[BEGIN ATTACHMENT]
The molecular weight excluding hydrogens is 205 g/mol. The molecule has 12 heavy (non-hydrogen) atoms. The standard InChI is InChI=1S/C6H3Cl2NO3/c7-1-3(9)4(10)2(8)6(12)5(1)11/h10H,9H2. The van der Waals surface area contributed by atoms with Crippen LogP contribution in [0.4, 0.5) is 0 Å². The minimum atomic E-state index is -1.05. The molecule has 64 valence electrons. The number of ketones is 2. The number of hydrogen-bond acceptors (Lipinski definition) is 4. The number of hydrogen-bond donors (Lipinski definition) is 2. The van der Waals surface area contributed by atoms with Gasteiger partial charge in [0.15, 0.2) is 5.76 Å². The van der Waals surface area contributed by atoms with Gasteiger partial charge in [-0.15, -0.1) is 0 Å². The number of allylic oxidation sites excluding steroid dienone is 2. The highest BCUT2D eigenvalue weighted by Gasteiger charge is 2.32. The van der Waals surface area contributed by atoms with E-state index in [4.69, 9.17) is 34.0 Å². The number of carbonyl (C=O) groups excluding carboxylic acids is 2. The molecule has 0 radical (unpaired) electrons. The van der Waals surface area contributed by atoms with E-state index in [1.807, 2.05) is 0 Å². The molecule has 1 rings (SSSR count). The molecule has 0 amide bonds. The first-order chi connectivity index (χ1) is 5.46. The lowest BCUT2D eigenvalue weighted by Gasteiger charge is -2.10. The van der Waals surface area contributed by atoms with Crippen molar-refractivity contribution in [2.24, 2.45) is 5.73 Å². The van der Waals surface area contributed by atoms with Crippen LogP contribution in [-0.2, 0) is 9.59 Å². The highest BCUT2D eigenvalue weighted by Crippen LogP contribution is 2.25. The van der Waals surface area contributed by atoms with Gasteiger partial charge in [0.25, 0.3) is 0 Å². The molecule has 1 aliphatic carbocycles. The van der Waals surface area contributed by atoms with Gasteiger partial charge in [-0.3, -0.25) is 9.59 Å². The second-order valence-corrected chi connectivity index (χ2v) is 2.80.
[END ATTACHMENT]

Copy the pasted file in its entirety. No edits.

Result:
The molecular weight excluding hydrogens is 205 g/mol. The molecule has 12 heavy (non-hydrogen) atoms. The standard InChI is InChI=1S/C6H3Cl2NO3/c7-1-3(9)4(10)2(8)6(12)5(1)11/h10H,9H2. The van der Waals surface area contributed by atoms with Crippen LogP contribution in [0.4, 0.5) is 0 Å². The minimum atomic E-state index is -1.05. The molecule has 64 valence electrons. The number of ketones is 2. The number of hydrogen-bond acceptors (Lipinski definition) is 4. The number of hydrogen-bond donors (Lipinski definition) is 2. The van der Waals surface area contributed by atoms with Gasteiger partial charge in [0.15, 0.2) is 5.76 Å². The van der Waals surface area contributed by atoms with Gasteiger partial charge in [-0.15, -0.1) is 0 Å². The number of allylic oxidation sites excluding steroid dienone is 2. The highest BCUT2D eigenvalue weighted by Gasteiger charge is 2.32. The van der Waals surface area contributed by atoms with E-state index in [4.69, 9.17) is 34.0 Å². The number of carbonyl (C=O) groups excluding carboxylic acids is 2. The molecule has 0 radical (unpaired) electrons. The van der Waals surface area contributed by atoms with E-state index in [1.807, 2.05) is 0 Å². The molecule has 1 rings (SSSR count). The molecule has 0 amide bonds. The first-order chi connectivity index (χ1) is 5.46. The lowest BCUT2D eigenvalue weighted by Gasteiger charge is -2.10. The van der Waals surface area contributed by atoms with Crippen molar-refractivity contribution in [2.24, 2.45) is 5.73 Å². The van der Waals surface area contributed by atoms with Crippen LogP contribution in [-0.2, 0) is 9.59 Å². The highest BCUT2D eigenvalue weighted by Crippen LogP contribution is 2.25. The van der Waals surface area contributed by atoms with Gasteiger partial charge in [0.25, 0.3) is 0 Å². The molecule has 1 aliphatic carbocycles. The van der Waals surface area contributed by atoms with Gasteiger partial charge in [-0.3, -0.25) is 9.59 Å². The second-order valence-corrected chi connectivity index (χ2v) is 2.80.